I was included in Ayesha Shakya's recent project on how Instagram is changing the way we're consuming news. She combined a great set of info into an easy guide for publishers and producers struggling to understand Instagram's Stories feature. Check it out here - including a short Instagram Stories clip from Newroz in northern Iraq.
I was included in a TIME Lightbox piece about how photographers are using Instagram Stories.
"It allows me to put the battle for Mosul in front of someone riding the bus to work in Texas or rocking their kid to bed in Indonesia. Stories allows me to put this crisis in their hands. That's powerful. As journalists struggle with ways to inform people about what's happening in the world, it seems foolish not to use it. It's clearly effective."
Read the full piece here.
I'm running a series on the bag content of conflict freelancers as a collaboration between the Matador Network and the Frontline Freelancers. Bag content posts were always extremely useful to me growing up as I planned trips abroad without a mentor telling me what I needed or didn't need so hopefully these have similar effects on others. Below are a selection of the first posts we've done together with a collection of talented journalists. Simply click the photos to view the full bag outline. The Frontline Freelance Register (FFR) is a representative body for freelancers, created and run by freelancers. It is an independent, ring-fenced entity which sits within the Frontline Club Charitable Trust with membership open to all freelance journalists working in conflict or foreign reporting. The FFR’s core objective is to support the physical and mental well-being of freelance journalists. In a world where staff jobs and fully paid foreign assignments are increasingly scarce, foreign and war reporting is dominated by freelancers, many of whom are deeply committed professionals doing outstanding work. At the same time, many of these freelancers lack the institutional support and the financial means to adequately manage the challenges of operating in dangerous environments in the long term. They also lack organised representation, often leaving them at the mercy of powerful media groups. FFR aims to help freelancers by providing them with a forum, a representative body, and a critical mass to face some of these challenges.
This is a repost from The Frontline Freelance Register.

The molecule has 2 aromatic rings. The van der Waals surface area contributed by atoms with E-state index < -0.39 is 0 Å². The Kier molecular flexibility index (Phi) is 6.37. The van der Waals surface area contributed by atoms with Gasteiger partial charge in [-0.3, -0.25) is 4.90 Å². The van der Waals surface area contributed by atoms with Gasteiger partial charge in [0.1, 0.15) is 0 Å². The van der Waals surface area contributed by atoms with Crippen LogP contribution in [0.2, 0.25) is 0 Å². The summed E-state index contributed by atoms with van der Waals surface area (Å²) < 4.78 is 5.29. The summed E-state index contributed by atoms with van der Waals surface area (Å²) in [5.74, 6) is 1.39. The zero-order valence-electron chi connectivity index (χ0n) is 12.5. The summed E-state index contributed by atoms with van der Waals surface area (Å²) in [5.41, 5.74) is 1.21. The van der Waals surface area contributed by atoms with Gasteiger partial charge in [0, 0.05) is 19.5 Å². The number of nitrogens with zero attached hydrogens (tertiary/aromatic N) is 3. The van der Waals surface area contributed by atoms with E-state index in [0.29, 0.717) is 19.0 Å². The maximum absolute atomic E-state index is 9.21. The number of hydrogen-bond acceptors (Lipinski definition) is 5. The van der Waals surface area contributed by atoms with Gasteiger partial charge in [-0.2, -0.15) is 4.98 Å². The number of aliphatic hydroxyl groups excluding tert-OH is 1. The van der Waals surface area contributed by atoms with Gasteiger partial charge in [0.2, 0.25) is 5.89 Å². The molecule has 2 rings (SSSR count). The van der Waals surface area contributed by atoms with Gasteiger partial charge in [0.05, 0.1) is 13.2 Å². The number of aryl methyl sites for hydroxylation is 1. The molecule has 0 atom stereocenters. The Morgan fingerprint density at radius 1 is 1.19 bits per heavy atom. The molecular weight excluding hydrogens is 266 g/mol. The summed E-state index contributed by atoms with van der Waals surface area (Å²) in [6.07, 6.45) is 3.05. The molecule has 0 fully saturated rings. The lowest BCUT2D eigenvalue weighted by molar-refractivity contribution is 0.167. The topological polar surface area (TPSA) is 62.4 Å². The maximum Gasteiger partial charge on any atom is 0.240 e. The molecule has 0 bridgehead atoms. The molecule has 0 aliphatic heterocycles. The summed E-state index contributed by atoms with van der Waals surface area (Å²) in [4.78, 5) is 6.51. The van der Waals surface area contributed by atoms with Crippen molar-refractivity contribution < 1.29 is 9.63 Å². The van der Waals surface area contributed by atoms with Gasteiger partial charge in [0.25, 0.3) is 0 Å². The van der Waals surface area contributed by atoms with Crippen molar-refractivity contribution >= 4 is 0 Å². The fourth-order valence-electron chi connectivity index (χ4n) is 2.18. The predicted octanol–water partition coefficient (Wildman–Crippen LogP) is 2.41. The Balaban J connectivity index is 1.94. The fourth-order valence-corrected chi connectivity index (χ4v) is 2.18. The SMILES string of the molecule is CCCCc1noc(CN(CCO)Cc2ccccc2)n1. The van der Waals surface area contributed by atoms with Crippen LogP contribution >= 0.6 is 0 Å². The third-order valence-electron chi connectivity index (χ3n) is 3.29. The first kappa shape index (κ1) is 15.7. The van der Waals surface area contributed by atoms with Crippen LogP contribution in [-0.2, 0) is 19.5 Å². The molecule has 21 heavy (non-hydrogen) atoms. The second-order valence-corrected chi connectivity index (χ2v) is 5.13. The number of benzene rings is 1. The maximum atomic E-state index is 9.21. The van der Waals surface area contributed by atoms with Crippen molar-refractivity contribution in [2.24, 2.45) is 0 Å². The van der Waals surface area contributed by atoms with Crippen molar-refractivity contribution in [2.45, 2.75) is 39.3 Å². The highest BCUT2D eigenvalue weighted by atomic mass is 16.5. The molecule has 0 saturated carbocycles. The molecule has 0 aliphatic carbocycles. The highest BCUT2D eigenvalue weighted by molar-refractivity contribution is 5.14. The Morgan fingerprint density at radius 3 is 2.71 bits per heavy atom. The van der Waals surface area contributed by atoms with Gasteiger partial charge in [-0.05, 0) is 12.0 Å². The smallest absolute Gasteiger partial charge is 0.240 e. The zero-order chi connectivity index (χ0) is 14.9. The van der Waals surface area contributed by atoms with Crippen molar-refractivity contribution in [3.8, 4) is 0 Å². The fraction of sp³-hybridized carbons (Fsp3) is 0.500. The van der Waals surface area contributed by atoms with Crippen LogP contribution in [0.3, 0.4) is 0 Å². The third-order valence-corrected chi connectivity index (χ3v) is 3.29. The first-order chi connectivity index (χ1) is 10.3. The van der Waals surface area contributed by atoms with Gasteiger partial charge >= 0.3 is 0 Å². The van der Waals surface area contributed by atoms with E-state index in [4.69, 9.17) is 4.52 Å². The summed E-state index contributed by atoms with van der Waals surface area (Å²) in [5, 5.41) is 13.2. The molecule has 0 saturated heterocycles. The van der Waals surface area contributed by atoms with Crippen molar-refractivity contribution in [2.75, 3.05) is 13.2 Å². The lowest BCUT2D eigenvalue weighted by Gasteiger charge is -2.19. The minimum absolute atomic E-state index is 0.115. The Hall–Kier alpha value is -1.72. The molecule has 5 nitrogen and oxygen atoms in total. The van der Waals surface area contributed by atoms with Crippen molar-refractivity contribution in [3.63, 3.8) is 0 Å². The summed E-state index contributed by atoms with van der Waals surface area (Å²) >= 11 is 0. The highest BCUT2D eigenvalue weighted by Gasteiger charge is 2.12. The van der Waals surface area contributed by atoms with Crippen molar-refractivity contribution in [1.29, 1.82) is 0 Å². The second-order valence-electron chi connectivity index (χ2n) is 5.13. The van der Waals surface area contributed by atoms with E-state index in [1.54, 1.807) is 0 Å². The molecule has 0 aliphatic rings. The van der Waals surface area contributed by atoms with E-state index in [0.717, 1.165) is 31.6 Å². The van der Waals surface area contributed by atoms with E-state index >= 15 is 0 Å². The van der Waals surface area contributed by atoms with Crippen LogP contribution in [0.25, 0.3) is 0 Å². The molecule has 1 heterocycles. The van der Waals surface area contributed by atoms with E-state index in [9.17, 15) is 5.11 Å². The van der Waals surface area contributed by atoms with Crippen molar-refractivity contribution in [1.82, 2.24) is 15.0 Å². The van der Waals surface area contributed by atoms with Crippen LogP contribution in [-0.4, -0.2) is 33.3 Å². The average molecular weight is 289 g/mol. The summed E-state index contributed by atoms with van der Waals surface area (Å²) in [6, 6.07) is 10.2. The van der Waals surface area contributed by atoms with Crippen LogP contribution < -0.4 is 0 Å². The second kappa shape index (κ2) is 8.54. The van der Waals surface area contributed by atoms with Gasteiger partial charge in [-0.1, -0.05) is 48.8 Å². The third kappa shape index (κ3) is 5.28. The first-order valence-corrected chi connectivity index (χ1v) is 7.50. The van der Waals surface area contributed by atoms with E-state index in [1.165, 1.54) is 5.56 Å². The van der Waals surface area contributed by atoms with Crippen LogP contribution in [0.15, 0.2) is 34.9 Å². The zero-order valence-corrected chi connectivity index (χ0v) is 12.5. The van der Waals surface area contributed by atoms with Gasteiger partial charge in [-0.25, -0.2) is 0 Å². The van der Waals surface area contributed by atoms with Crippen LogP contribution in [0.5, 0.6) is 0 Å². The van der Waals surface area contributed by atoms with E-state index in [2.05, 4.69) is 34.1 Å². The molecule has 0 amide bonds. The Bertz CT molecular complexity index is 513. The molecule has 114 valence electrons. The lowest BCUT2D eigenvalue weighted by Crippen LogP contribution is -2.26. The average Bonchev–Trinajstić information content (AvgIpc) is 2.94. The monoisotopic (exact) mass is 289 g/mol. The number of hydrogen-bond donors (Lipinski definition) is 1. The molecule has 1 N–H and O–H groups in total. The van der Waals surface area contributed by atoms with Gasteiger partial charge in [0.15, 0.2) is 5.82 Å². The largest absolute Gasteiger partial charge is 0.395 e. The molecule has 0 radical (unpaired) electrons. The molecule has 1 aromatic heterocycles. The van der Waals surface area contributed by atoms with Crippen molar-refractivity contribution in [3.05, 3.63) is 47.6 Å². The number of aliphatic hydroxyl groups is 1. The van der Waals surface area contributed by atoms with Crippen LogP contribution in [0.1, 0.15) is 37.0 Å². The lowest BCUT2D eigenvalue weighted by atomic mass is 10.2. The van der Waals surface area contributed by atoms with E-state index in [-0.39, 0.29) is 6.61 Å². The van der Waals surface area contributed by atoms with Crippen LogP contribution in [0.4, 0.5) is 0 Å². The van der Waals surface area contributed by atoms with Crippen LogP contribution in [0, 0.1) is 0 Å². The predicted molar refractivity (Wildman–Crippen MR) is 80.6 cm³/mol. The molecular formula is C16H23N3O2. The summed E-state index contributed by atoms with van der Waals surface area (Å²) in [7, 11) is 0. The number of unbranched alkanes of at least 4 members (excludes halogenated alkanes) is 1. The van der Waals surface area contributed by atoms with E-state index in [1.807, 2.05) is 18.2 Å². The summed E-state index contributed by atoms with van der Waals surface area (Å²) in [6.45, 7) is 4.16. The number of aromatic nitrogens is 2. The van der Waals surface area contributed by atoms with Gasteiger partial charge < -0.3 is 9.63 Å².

The Frontline Freelance Register is joining forces with the Rory Peck Trust and the Frontline Club to bring you a live online stream of safety tips and advice. Three succinct online panel discussions will address the issues and answer questions about preparing you for working in hostile environments.
The discussions will take place at the Frontline Club and will be streamed on the Frontline Freelance Register site, here. You can check out some of the Rory Peck Trust resources for freelancers that will be discussed during the streams here.
It will kick off at 2:00PM on Tuesday 22 October. The session with be interactive. You can pose questions and start your own conversations during each segment by posting to #safetystream on Twitter any time from now and the conversation will continue after the event.
We’ll be covering:
2:00PM: Doing a risk assessment. We’ll get into the vital task of assessing the risks you may encounter on assignment. The Rory Peck Trust’s Risk Assessment resource can get you started.
2:30PM: Creating a communications plan. A rapid response is critical in a crisis situation, yet it’s often a weak spot in a freelancer’s preparations. This segment goes over what’s at stake. The Rory Peck Trust have produced a Communications Plan template that you can access now.
3:00PM: Digital security preparation. How you’re going to communicate securely on the ground and protect yourself digitally wraps up our sessions. We’ll be touching on topics that you can find in the Rory Peck Trust Digital Security resource.
Panelists to be confirmed.
Tweet us and tune in to the #safetystream.